Bird, Singing Then, every letter opened was an oysterOf possible bad news, pried apart to reveal The imperfect probable pearl of your death. Then, urgent messages still affrighted me, sharpNoises caused the birds not yet in flight to fly. Then, this was the life of you.All your molecules Gathered for your dying offLike mollusks clinging to a great ship’s hull. Ceremony of wounds, tinned,Tiny swaddled starlings soaked in brine. A bird, singing in his wicker cage, winds down. Now, a trestle table lined with wooden plattersNeat with feathered wings of quail tucked-in. Until you sever the thing, from self, it feels.Thereafter it belongs to none. You have nothing to be afraid of, anymore. Outside Prague, I find you warm Among the million small gold bees set looseIn April’s onion show, quietly Quietly, would you sing this back to me, out loud?

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Doves, spiders, horses and leopards, a marmoset – all manner of creatures accompany Lucie Brock-Broido through the dazzling thicket of imagination and dense reality, the life both interior and exterior, of her latest collection, Stay, Illusion. In these poems, such animal spirits help us carry the burden of the human, and introduce other possibilities, other modes of travel or attitudes of being, as in “Bird, Singing,” below. (Enjoy the printable broadside of this poem by clicking here, and watch for other broadsides throughout the month.)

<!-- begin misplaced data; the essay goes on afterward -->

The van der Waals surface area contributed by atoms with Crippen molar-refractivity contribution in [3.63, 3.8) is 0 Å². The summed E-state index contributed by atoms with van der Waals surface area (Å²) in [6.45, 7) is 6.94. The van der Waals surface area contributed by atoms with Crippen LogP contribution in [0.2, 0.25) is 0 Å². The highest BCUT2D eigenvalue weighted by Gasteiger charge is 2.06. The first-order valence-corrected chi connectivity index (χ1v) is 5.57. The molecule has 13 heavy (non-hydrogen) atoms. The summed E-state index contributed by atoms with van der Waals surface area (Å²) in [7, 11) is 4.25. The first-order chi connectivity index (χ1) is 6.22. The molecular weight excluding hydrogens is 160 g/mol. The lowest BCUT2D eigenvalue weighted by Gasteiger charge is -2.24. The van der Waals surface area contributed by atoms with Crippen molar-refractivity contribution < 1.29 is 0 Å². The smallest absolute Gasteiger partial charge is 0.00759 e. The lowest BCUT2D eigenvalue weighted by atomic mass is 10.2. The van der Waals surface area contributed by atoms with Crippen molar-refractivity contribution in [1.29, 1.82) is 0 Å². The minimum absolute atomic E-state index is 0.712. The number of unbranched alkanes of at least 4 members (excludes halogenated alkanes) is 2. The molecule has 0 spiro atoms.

Bird, Singing
 
Then, every letter opened was an oyster
Of possible bad news, pried apart to reveal
 
The imperfect probable pearl of your death.
 
Then, urgent messages still affrighted me, sharp
Noises caused the birds not yet in flight to fly.
 
Then, this was the life of you.
All your molecules
 
Gathered for your dying off
Like mollusks clinging to a great ship’s hull.
 
Ceremony of wounds, tinned,
Tiny swaddled starlings soaked in brine.
 
A bird, singing in his wicker cage, winds down.
 
Now, a trestle table lined with wooden platters
Neat with feathered wings of quail tucked-in.
 
Until you sever the thing, from self, it feels.
Thereafter it belongs to none.
 
You have nothing to be afraid of, anymore.
 
Outside Prague, I find you warm
 
Among the million small gold bees set loose
In April’s onion show, quietly
 
Quietly, would you sing this back to me, out loud?



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From Edward Hirsch’s 1994 volume “Earthly Measures” – our market woes, in one sentence.